Co-founder of Microsoft Paul Allen dead at 65

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    The co-founder of Microsoft Paul Allen died from cancer at age 65. He and Bill Gates founded in 1975 what would become a giant of technology Microsoft.

    They met at Lakeside School in Seattle at age 14 Allen and age 12 Gates having been bonded by their common interest and love for computing. The father of Paul Allen was director of libraries at University of Washington where the two kids spend their time programming and honing their talent for programming.

    At University of Washington the two of them launched their first venture Traf-O-Data which was a program that monitored traffic of data, but at the time it was a failure because others also created similar programs and gave it for free. Thus the business model for this first ventured was doomed to fail. But the experience that was gained was invaluable for the future steps the two men would take.

    Of course the relation of the two men was not always ideal after his departure from Microsoft in 2000 and since in 2011 Allen published a book inside which he mentioned heated negotiations that happened in Microsoft regarding equity and his final departure having been diagnosed with non-Hodgkin’s lymphoma, a type of cancer.

    Allen was definitely among the planets super rich having a net worth of approximately $20.3 billion, had two yachts the first is a  414 foot yacht called Octopus that has 2 helipads, a basketball court, submarine, music studio, swimming pool and other luxurious amenities, the second is a 300 foot yacht called Tattoosh.

    Aside from the two sea vessels Allen owned a multitude of houses in the US, in Europe and probable elsewhere. Had a collection of planes and of course paintings and art like Monet, Rodin and Rothko. He was owner of Portland Trail Blazers basketball team since 1988 and bought in 1997 the Seattle Seahawks who in 2014 won the Supper Bowl, America’s biggest football event.

    It is also estimated that during his lifetime he donated over $1.5 billion of his personal wealth to charities and had pledged to give more than half of his wealth during his lifetime, something that obviously he did not achieve like other wealthy magnates with similar goals like for example Carnegie, although Carnegie was able to donate the majority of his wealth before his death while Allen only a fraction.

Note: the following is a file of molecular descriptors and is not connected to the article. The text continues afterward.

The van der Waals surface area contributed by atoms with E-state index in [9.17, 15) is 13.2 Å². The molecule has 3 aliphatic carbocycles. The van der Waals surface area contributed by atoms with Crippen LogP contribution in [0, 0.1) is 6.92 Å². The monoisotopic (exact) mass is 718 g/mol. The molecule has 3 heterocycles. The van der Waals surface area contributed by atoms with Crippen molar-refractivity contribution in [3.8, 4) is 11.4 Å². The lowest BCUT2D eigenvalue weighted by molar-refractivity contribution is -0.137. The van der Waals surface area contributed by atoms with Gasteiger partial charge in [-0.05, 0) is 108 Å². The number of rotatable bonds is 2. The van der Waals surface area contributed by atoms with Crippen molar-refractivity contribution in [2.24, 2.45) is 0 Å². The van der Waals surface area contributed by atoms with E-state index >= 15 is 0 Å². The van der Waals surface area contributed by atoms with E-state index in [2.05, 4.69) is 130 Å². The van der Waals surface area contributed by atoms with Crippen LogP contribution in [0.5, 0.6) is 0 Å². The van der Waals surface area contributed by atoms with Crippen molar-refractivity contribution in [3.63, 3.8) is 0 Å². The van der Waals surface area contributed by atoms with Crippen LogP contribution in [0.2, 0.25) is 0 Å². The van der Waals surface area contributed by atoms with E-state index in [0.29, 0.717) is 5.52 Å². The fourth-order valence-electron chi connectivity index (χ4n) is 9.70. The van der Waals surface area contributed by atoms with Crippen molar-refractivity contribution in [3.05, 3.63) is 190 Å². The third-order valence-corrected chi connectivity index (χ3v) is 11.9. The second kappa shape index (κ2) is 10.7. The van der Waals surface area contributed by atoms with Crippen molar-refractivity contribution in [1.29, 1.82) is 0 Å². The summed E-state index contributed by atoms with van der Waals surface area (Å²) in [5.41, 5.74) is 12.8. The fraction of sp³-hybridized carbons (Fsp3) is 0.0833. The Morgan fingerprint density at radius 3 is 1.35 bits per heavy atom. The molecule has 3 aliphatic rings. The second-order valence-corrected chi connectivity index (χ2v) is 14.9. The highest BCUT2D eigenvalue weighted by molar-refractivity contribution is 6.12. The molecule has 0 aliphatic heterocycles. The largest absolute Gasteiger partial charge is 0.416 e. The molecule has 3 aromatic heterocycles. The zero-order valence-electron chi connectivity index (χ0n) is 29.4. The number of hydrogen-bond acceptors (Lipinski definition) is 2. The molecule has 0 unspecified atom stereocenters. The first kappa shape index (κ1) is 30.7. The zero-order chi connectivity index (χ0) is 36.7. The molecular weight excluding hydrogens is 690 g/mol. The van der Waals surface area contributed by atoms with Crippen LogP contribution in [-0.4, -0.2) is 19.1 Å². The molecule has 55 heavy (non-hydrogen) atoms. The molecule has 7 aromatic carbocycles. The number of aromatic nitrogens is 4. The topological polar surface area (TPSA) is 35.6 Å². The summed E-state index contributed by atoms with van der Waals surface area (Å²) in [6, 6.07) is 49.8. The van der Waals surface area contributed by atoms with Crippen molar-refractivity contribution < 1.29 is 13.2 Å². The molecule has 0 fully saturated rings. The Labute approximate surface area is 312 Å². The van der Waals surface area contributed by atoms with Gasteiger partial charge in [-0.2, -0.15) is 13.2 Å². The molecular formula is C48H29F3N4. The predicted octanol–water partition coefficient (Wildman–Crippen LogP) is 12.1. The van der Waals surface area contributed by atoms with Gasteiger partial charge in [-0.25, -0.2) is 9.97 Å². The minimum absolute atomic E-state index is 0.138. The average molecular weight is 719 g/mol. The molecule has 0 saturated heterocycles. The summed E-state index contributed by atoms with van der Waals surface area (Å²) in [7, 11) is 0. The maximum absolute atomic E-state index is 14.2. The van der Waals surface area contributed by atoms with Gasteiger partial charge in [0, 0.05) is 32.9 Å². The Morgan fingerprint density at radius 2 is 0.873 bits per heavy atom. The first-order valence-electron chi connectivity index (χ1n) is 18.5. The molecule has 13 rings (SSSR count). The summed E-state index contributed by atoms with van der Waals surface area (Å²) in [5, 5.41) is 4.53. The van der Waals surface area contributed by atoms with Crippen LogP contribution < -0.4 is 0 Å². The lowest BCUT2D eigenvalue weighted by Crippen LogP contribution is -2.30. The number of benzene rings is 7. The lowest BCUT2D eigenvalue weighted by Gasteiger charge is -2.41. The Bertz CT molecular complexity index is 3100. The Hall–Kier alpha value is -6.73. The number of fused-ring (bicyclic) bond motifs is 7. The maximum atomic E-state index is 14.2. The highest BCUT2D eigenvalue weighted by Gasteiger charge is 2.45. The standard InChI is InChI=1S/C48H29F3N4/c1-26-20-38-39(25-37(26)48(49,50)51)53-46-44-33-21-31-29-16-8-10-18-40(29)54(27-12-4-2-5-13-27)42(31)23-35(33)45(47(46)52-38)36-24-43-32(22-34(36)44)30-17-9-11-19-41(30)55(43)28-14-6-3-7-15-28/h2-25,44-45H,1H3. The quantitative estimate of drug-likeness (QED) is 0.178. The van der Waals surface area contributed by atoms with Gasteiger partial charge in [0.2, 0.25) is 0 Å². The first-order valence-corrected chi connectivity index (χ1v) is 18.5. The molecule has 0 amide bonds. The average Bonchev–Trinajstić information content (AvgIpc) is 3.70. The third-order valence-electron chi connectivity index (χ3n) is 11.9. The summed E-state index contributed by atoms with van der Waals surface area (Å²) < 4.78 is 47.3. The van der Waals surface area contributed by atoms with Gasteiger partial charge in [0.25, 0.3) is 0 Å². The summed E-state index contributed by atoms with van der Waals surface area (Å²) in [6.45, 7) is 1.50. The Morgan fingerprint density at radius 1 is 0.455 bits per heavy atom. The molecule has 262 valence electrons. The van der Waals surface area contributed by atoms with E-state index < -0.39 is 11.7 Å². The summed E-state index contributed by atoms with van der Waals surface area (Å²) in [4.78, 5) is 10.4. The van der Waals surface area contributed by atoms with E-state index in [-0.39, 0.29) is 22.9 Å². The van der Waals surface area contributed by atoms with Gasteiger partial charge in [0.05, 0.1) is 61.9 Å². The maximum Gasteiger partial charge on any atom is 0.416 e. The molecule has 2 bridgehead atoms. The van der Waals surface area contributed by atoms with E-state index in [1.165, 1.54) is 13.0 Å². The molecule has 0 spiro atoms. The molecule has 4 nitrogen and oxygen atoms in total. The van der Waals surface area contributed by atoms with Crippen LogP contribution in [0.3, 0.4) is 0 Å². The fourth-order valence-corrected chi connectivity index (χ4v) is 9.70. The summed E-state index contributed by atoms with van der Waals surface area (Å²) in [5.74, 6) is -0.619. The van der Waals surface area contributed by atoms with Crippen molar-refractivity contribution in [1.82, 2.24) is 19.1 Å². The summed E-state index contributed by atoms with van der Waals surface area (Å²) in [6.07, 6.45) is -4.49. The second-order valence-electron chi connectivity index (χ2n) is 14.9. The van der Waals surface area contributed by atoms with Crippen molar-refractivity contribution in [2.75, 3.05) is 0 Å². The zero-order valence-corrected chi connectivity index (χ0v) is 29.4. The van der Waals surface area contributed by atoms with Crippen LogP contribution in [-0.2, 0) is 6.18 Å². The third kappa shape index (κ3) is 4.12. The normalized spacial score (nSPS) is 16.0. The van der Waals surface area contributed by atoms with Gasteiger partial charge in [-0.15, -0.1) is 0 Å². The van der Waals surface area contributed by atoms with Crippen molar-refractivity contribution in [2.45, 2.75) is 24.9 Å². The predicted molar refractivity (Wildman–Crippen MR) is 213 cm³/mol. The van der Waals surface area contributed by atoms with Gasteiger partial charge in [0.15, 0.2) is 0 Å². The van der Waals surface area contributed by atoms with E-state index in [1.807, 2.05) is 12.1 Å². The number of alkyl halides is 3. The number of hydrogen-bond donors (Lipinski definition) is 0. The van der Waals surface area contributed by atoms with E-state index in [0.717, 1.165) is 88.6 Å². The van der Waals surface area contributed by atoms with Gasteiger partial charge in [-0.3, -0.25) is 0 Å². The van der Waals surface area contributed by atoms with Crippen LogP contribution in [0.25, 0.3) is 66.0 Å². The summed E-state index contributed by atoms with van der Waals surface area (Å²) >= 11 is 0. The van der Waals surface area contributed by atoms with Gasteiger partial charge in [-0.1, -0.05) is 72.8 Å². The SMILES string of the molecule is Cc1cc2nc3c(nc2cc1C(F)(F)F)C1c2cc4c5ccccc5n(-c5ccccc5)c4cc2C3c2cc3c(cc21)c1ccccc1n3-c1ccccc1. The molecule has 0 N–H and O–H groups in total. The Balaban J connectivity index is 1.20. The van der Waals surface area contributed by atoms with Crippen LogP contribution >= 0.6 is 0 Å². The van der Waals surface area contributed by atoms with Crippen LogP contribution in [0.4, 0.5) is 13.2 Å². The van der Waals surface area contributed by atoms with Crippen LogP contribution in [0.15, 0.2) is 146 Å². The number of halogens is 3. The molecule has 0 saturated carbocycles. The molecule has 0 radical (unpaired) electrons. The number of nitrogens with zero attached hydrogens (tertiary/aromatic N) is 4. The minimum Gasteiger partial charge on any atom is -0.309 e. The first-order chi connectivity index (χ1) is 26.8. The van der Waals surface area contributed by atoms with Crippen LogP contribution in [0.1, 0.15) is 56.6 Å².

Regardless he is definitely a man that helped shape the modern technological world and usher in a new age for mankind. He had a vision for the future stating in 1977 “I expect the personal computer to become the kind of thing that people carry with them, a companion that takes notes, does accounting, gives reminders, handles a thousand personal tasks.”

    Note of the Editor: We must always remember that material wealth also comes with a weight to the consciousness of the human that has it. How good or bad of a human being he may have been is something that we can never know. The unknown humans that exist in every corner of our Earth have equal value to the known “beneficiaries” of humanity. Thus I cannot say if he was a good or bad human or if his legacy is a positive or a negative one, time will tell. May he recognize the mistakes that he may have done during his brief life and may he see a better world with his eyes in eternity, because sometimes the visionaries are the ones that are blind. That is my farewell to this unknown human.

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